Gavilan (oz13916)


Gavilan (oz13916) 1940 - plan thumbnail

About this Plan

Gavilan (Hawk). Rubber sport model.

Quote (google-translated from the Spanish): "Its ease of construction, robustness and good flight define it as the ideal 'all-round' model; the one we all like to have, to fly on any occasion and in any weather. Even if it is treated badly, it will last a long time. The plan is drawn at full size and will conclude the next issue.

Asembly Instructions.

Fuselage. Transfer onto 2 sheets of 1 mm thick the outline of the fuselage, using carbon paper; both sides are cut and sanded at the same time so that they are the same. Care must be taken that the thickness and hardness of the sides are exactly the same.

The crossbars are cut, whose measurement is indicated in the top view of the fuselage, and glued in the position indicated on the drawing with numbers. Beams 4-4, 5-5 and 3-3 will begin to be glued and the rest will continue to be glued up to the rear block, and finally Nos.1 and 2 will be glued. The beams can be held in place while they are dried with pins; they are placed directly against the side plates, without any socket. The dotted numbered Coadraditos should not be confused with inserts, since they only indicate the position of the crosspiece. The front cap is built and the hooks for the motor rubber are placed (3 strands of 3 mm x 3 mm).

Wings: Make a template of 1 mm sheet metal thick, with carbon paper the profile of the wing, 14 ribs are cut with a jigsaw, and they are all held together with a clamp or with two crossed pins to sand them at the same time and thus obtain them exactly the same.

The wing is assembled in three independent sections, a central part and two semi-wings. First, the ribs are glued to the crossbar by the inserts, working on the plane to maintain the separation that exists between them, then the leading and trailing edges are cemented and when they are dry, they are rounded and refined, respectively, with tracing paper. sandpaper. The marginal edges are Indian cane; they are placed with plenty of cement and tied with sewing thread.

When gluing the semi-wings to the central section, a dihedral angle must be formed by raising the tips 5 cm. with respect to the plane of the central section.

Empennage: This is drawn with carbon paper tonic the rib and in the same way that it has been done with the wing, they are cut and sanded. The edges and the crossbar are glued and the leading edge is rounded and the trailing edge is refined. The upright is cut from a 1.5 mm sheet metal. and the mobile part is linked to the fixed wing with aluminum 'hinge'.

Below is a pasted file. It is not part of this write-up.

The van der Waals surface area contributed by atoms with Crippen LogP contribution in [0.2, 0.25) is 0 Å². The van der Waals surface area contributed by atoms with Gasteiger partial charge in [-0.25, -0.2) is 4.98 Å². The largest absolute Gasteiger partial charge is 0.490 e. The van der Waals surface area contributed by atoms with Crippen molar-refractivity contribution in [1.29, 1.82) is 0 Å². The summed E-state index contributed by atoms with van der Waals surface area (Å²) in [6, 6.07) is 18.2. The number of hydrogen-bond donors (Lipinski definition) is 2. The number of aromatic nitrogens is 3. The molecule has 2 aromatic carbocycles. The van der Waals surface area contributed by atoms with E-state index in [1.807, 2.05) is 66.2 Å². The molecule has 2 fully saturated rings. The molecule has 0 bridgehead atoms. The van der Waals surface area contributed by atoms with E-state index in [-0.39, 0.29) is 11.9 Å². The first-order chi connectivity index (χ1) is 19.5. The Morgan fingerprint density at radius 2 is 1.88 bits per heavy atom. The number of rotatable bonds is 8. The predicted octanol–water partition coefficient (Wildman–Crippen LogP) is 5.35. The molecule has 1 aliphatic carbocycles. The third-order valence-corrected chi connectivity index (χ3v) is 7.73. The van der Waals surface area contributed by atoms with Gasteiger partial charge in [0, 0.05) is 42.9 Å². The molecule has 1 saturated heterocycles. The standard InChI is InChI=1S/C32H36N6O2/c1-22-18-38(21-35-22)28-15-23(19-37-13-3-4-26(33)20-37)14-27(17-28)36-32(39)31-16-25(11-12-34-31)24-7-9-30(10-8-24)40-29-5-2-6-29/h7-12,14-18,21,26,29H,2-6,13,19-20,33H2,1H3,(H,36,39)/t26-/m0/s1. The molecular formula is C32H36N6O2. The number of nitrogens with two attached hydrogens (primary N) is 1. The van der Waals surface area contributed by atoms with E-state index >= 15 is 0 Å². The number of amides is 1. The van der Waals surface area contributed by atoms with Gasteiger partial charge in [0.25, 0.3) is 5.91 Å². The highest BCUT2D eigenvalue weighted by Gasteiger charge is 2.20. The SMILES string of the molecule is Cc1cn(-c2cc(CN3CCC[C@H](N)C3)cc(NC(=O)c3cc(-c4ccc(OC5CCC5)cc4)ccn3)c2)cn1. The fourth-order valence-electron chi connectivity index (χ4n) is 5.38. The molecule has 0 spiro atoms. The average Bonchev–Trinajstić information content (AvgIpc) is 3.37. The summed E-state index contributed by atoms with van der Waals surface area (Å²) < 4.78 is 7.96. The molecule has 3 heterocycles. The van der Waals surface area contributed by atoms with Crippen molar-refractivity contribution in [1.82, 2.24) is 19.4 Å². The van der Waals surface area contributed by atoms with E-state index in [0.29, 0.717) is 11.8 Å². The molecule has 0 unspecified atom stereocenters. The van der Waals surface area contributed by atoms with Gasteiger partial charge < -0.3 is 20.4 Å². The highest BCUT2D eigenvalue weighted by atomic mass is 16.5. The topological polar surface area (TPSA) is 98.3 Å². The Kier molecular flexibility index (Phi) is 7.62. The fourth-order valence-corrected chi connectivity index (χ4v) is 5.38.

Propeller: This is built from a block of hard raft of 220 mm x 28mm x 20 mm and is balanced in the usual way. The support is of the 'free wheel' type.

Landing gear: It has independent legs made of hard balsa wood and ends of steel wire: the lower one serves as an axis for the wheels and the upper one is used as a union to the fuselage..

Covering: Covering the fuselage is the simplest part of the entire construction; the wings are covered in four parts: the first is the one between the ribs called A, on the upper face (extra-two); second is from rib A to the right marginal edge: the third ditto ditto, but for the left semiwing, and the fourth the entire intrados or underside of the wing on a single piece of paper (Japanese paper, naturally). All surfaces coated should be sprayed with water. Once dry they should be doped with a soft brush and evenly; the wings are so robust they are little susceptible to twisting.

Fliying: The model is mounted, the wings are held with a band of 3 mm x 1 mm rubber, the motor rubber is installed and the model is launched slightly downwards towards the ground and with momentum, holding it by the fuselage at wing height; if it lands on the tip (pica) the wing will move forward; if on the contrary it lands on the tail, the wing will move backwards. If it leans over any of the wings, the one that is lower will be relieved or some weight will be placed on the opposite wing.

Once the glide has been tested, give the propellor a few winds and launch the model against the wind, if it gets too angry the propeller axis will tilt downwards and the incidence can be reduced somewhat, preferably the propeller will be drilled and lubricated the engine rubber."

Supplementary file notes

Article, in Spanish.


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